A court appeal launched by the former Conservative government seeking to rescind bail for Omar Khadr has been dropped by the Liberals as a part of the government's commitment to "review its litigation strategy."

A statement said the government respects the decision of an Alberta court "which determined that Mr. Khadr be released on bail in Canada" pending his appeal of his U.S. convictions and sentence.

Khadr's lawyer Dennis Edney welcomed the news, saying he was pleased the Liberal government had decided not to follow the Conservatives' lead on the file. 

​"I'm surprised it took so long," said Edney. "It was about four months ago when they asked for an extension to consider their position. So I was surprised. But it's done. And I'm pleased about that."

Khadr had been in custody since he was arrested in 2002 when he was 15 years old, until he was granted bail by a Canadian court in May 2015. He was accused of throwing a grenade in Afghanistan that killed an American soldier.

Sent to Guantanamo Bay in 2002, Khadr later confessed to an American military tribunal. He was sentenced to eight years behind bars in 2010.

Khadr was transferred to a maximum security facility in Edmonton in May 2013 to serve the remainder of his sentence. In February 2014 he was moved to the medium-security Bowden Institution in Innisfail, Alta.

In April 2015, an Alberta judge granted bail to Khadr pending the outcome of his appeal in the U.S. for his war crimes conviction. He was released on bail on May 7 last year. 

Conservatives appealed 

Immediately after he was granted bail, the Conservative government said it would appeal the judgment in an effort to keep Khadr behind bars. 

Shortly after bail was granted, then public safety minister Steven Blaney's office issued a statement disagreeing the ruling.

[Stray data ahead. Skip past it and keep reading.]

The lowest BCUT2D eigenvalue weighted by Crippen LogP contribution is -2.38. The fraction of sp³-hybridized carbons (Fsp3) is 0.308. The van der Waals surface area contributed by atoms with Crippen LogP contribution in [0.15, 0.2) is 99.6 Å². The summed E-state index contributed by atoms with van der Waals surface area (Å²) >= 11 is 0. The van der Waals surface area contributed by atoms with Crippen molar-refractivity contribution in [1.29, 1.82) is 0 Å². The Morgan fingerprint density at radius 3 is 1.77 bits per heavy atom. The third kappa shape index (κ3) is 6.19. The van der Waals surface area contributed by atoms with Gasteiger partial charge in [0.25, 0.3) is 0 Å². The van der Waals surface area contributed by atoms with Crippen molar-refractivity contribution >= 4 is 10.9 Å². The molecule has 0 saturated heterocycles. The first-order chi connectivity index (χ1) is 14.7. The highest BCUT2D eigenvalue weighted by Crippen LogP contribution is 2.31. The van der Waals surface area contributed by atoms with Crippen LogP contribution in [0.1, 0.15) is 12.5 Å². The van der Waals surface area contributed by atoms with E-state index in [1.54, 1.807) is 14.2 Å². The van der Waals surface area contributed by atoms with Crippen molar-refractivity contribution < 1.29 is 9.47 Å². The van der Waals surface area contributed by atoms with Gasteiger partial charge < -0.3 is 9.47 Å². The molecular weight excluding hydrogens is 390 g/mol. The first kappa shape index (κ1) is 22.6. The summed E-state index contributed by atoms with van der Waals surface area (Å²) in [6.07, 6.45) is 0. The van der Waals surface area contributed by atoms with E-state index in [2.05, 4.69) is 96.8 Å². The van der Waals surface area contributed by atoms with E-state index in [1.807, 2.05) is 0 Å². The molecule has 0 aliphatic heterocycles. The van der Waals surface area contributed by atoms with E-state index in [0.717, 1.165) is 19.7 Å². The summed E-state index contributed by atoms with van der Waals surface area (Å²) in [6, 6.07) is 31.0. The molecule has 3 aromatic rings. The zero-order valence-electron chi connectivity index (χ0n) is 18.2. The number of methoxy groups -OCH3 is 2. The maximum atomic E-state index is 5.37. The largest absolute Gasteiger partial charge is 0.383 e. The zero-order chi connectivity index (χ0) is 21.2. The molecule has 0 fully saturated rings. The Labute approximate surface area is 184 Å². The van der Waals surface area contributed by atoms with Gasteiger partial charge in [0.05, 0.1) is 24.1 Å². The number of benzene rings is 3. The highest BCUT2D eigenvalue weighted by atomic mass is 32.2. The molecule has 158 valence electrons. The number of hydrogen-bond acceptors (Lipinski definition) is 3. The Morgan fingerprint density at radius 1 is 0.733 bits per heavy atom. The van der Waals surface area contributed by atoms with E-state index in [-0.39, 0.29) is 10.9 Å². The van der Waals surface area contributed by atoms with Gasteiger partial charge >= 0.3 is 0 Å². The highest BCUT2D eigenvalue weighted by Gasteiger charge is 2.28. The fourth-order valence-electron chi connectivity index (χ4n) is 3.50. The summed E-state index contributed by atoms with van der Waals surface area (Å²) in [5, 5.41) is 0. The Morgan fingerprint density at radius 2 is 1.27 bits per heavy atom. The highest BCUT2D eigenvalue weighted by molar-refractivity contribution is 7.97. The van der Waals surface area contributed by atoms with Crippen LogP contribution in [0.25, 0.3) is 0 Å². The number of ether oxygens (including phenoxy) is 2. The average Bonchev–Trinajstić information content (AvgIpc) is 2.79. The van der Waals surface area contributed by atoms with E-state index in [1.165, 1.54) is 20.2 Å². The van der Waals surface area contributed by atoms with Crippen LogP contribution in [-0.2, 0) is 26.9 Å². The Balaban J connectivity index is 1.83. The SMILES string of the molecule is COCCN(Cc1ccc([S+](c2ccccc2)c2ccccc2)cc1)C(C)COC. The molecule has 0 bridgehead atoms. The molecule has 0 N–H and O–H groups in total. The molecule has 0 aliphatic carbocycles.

"We are disappointed with today's decision, and regret that a convicted terrorist has been allowed back into Canadian society without having served his full sentence," the statement read.

"Omar Khadr pleaded guilty to heinous crimes, including the murder of American army medic Sgt. Christopher Speer."

As part of his initial bail conditions, Khadr has to continue seeing a psychologist and will live with his lawyer, Dennis Edney, under a curfew from 10 p.m. to 7 a.m.​

Other bail conditions include:

  • Interaction with his own family can only be made by telephone or video conference, and the conversations will have to be in English and be supervised.
  • Any face-to-face visits with his family can only happen with prior written approval from a supervisor.
  • Khadr is also prohibited from any communication with members of a terrorist group. He cannot apply for a passport, and his internet access will be limited and monitored.

In October 2015, Justice June Ross of the Alberta Court of Queen's Bench ruled Khadr could remove an electronic monitoring bracelet, be allowed to visit his grandparents in Toronto, and speak to them in a language other than English.

The judge also ordered the removal of monitoring software on the laptop computer Khadr uses for school. The software was interfering with the operations of the computer, and Alberta Justice had been unable to help resolve the problems.

Edney told CBC News that the only conditions remaining on his bail "are that he has a curfew in effect from 12 at night to 5 in the morning and I don't think that's harsh at all."

A spokesman from the Opposition leader's office said it did not have any comment on the decision at this time.